However despite all of this looking well and good, and despite it always making me happy when I see M$ called to the carpet for the crap they continue to pull. The truth is this regardless of the decision EU makes, regardless of what they tell MS to do. It will get stalled, appealed, etc etc and in the end things will remain as they are right now. Microsofts monopoly is to large their lawyers to slippery their pockets to deep and their political connections to broad. I've long since given up on expecting MS to adhere to any legal decision made against them since in the past they have managed to weasel their way out of any serious judgment. The decisions that have come down against them end up being nothing more than a stern look and a judge(s) saying "you've been naughty now don't do that again" to which M$ reluctantly says "yeah ok I won't" with their fingers crossed behind their back.
OK, so let's say that IE gets removed.
So ... how is Iam TotallyClueless, the user, going to get a browser to begin with? Are we going to instruct the average user on the uses of command line FTP to download Mozilla, or the like?
I guess what I'm getting at - isn't it better to have something, than nothing? Download Firefox - never use IE again. Seems kind of simple.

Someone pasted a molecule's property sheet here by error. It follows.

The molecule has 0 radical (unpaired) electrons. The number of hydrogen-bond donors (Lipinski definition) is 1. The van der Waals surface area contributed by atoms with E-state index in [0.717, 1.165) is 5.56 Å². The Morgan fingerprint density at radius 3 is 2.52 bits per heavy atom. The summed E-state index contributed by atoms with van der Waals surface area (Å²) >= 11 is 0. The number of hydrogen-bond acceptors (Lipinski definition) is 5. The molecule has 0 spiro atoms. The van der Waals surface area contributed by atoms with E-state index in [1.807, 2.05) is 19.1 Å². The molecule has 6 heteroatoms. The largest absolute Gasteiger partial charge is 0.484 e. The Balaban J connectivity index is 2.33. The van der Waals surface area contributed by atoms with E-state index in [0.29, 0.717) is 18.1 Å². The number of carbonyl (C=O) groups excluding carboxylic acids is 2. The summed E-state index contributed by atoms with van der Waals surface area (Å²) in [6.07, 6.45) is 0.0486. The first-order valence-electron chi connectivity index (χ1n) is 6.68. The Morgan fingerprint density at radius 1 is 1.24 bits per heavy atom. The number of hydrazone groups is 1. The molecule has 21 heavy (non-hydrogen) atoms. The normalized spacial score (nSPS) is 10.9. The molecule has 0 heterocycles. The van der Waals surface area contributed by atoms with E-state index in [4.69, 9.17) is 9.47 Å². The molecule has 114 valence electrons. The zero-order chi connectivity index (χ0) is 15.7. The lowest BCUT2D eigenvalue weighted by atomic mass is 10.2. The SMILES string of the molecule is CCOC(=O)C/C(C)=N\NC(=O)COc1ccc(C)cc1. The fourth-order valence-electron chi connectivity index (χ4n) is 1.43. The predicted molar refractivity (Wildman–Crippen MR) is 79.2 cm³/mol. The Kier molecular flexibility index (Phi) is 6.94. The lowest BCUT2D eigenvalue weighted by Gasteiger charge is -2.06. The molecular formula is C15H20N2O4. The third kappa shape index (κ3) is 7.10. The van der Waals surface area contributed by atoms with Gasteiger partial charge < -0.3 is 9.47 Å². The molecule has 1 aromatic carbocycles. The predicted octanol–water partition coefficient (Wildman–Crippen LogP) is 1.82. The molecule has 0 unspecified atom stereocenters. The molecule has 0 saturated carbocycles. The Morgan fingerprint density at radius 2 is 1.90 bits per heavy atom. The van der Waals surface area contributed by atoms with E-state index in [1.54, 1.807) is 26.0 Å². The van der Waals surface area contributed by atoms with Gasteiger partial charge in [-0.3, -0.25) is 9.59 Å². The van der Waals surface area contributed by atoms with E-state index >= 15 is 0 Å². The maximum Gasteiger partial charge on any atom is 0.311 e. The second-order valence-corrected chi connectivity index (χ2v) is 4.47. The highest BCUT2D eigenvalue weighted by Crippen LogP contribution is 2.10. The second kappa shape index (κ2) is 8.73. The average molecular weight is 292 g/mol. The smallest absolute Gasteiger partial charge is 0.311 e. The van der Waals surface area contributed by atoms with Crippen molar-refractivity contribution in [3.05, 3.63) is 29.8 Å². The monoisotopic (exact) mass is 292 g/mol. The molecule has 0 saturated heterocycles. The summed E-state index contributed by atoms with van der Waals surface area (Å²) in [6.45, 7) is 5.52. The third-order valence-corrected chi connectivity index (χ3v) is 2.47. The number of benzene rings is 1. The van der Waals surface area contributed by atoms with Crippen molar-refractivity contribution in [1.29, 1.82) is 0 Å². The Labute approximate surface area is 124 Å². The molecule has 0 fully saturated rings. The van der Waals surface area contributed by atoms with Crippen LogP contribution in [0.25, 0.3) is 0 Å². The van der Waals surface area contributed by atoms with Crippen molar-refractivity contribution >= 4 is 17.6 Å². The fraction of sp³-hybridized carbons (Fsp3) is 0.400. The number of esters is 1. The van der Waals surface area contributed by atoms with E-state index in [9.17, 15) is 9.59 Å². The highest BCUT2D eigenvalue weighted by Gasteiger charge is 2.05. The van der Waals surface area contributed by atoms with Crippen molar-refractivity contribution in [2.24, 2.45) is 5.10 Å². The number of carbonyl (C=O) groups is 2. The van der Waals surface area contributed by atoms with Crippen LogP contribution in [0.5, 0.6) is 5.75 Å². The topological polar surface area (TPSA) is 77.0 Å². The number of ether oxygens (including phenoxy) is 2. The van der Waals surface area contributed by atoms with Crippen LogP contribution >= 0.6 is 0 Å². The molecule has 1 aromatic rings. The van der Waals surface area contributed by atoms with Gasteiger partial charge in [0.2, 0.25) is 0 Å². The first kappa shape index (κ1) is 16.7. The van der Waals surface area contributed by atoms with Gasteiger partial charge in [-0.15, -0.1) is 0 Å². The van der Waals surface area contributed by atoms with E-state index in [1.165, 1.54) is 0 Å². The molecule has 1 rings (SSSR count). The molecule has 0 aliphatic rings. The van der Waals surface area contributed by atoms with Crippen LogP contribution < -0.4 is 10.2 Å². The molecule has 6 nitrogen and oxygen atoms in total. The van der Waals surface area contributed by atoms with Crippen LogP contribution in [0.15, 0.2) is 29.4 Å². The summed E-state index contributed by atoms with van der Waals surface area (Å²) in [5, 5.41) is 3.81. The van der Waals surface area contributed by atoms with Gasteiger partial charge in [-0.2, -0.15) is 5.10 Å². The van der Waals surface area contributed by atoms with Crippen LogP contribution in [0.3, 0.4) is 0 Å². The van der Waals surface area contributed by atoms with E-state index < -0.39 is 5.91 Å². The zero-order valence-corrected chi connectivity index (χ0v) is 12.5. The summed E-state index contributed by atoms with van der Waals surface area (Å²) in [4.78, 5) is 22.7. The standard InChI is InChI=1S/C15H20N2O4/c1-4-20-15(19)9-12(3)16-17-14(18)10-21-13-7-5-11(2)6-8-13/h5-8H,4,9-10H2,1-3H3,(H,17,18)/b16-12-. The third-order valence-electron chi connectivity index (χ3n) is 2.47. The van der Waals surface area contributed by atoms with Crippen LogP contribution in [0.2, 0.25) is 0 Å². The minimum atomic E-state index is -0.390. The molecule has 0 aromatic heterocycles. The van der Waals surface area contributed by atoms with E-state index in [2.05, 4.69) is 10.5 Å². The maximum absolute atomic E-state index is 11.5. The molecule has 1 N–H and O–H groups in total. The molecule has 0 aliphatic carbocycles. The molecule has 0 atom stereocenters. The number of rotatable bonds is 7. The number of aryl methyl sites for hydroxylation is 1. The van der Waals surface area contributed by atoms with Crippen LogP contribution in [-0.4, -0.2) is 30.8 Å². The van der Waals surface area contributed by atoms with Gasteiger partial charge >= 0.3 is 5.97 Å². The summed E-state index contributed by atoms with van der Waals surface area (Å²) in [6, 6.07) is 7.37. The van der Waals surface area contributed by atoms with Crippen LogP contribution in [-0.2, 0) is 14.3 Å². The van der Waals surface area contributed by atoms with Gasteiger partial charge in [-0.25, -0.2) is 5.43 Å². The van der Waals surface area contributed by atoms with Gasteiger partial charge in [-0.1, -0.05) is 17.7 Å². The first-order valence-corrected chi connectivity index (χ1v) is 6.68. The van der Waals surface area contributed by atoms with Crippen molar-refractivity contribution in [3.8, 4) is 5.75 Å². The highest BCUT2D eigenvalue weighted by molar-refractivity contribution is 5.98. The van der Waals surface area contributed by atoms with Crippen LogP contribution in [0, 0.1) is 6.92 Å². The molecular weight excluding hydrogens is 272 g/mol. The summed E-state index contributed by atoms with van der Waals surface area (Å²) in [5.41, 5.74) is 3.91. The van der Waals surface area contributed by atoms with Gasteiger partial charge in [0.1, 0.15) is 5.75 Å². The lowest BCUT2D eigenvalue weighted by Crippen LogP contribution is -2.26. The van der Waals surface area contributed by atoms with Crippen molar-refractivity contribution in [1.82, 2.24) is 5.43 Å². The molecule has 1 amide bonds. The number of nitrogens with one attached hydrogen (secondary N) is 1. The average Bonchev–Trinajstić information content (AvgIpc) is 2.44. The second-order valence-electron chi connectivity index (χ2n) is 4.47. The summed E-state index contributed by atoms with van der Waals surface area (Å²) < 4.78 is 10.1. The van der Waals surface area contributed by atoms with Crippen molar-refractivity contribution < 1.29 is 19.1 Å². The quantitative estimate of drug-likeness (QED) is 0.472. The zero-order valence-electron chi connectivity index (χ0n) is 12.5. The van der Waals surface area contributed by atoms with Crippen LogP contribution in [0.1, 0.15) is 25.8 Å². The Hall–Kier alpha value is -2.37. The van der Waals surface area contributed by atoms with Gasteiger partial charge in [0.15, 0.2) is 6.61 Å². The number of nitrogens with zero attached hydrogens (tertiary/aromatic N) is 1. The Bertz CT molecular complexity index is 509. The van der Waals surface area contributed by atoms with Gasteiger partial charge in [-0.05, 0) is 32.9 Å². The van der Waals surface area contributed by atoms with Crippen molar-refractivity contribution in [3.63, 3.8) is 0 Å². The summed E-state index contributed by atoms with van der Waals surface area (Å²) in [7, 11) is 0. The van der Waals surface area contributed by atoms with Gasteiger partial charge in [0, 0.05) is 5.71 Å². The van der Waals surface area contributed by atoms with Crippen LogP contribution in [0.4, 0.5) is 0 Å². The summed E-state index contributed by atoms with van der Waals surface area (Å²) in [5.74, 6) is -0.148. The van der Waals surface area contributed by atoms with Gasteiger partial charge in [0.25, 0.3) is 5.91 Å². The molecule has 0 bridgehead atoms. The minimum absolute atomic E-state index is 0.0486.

And if one argues that "since its there (in all its evil!), people aren't encouraged to download an alternative ..."
I guess I don't understand "The Browser Wars" - its a fight over territory where no one is making any money (Opera had to switch to giving it away to even get in the area of the 1% utilization mark), so what's the big deal?
Would it be nice if it could be removed - sure. Does it haunt my days and nights that it can't? Not really.
Really - for all the evil that MS does do, it seems like this is distracting from the big issues (like OEM and MS dealings for the OS, etc.).
(Not an MS apologist/fan boi/linux hater)
Paris - because she doesn't understand it, either.
Do MS prevent you from installing another browser? Nope, I didn't think so.
Do MS bundle in masses of highly sophisticated software applications (GIMP, OpenOffice, Transmission; to name but three)? Nope, I didn't think so.
Do MS constrain you to only installing their OS on hardware that they themselves have built? Nope, I didn't think so.
The problem is deep integration? Three letters "K", "D" and "E". Best get them on the line and tell them to unbundle Konqueror. They can't? Aww.....diddums. Mac OS has Safari....deeply integrated...can we get rid of that too? What? We can't?